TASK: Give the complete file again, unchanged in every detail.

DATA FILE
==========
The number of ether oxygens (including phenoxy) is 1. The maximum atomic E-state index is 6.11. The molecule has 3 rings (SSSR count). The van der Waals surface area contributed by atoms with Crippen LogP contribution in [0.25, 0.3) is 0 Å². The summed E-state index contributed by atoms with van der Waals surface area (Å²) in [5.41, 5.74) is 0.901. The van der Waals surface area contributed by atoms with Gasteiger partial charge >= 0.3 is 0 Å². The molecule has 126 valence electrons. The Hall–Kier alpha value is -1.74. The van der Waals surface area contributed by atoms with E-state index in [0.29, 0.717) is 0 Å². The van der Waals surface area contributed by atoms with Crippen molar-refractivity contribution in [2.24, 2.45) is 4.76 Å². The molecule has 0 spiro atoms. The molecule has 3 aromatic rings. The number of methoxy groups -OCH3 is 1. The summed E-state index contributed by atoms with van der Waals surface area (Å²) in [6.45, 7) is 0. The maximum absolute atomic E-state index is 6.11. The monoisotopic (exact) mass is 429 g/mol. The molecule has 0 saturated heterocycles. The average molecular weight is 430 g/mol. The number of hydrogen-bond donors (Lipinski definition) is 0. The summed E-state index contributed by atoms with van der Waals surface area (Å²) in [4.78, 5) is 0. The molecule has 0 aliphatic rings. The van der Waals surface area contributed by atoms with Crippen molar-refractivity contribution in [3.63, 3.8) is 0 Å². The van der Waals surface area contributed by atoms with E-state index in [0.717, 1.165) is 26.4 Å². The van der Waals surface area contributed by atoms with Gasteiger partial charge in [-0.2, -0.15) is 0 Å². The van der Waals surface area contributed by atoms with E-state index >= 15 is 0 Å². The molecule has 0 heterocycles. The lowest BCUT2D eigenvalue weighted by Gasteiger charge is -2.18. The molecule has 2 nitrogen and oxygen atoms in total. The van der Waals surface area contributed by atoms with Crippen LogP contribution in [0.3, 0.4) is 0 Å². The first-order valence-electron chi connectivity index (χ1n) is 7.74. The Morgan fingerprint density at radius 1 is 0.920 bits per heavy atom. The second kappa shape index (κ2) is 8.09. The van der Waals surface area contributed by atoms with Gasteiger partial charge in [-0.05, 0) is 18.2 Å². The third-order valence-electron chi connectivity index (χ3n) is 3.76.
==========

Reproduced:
The number of ether oxygens (including phenoxy) is 1. The maximum atomic E-state index is 6.11. The molecule has 3 rings (SSSR count). The van der Waals surface area contributed by atoms with Crippen LogP contribution in [0.25, 0.3) is 0 Å². The summed E-state index contributed by atoms with van der Waals surface area (Å²) in [5.41, 5.74) is 0.901. The van der Waals surface area contributed by atoms with Gasteiger partial charge >= 0.3 is 0 Å². The molecule has 126 valence electrons. The Hall–Kier alpha value is -1.74. The van der Waals surface area contributed by atoms with E-state index in [0.29, 0.717) is 0 Å². The van der Waals surface area contributed by atoms with Crippen molar-refractivity contribution in [2.24, 2.45) is 4.76 Å². The molecule has 0 spiro atoms. The molecule has 3 aromatic rings. The number of methoxy groups -OCH3 is 1. The summed E-state index contributed by atoms with van der Waals surface area (Å²) in [6.45, 7) is 0. The maximum absolute atomic E-state index is 6.11. The monoisotopic (exact) mass is 429 g/mol. The molecule has 0 saturated heterocycles. The average molecular weight is 430 g/mol. The number of hydrogen-bond donors (Lipinski definition) is 0. The summed E-state index contributed by atoms with van der Waals surface area (Å²) in [4.78, 5) is 0. The molecule has 0 aliphatic rings. The van der Waals surface area contributed by atoms with Crippen molar-refractivity contribution in [3.63, 3.8) is 0 Å². The van der Waals surface area contributed by atoms with E-state index in [0.717, 1.165) is 26.4 Å². The van der Waals surface area contributed by atoms with Gasteiger partial charge in [-0.2, -0.15) is 0 Å². The van der Waals surface area contributed by atoms with E-state index >= 15 is 0 Å². The molecule has 0 heterocycles. The lowest BCUT2D eigenvalue weighted by Gasteiger charge is -2.18. The molecule has 2 nitrogen and oxygen atoms in total. The van der Waals surface area contributed by atoms with Crippen LogP contribution in [0.3, 0.4) is 0 Å². The first-order valence-electron chi connectivity index (χ1n) is 7.74. The Morgan fingerprint density at radius 1 is 0.920 bits per heavy atom. The second kappa shape index (κ2) is 8.09. The van der Waals surface area contributed by atoms with Gasteiger partial charge in [-0.05, 0) is 18.2 Å². The third-order valence-electron chi connectivity index (χ3n) is 3.76.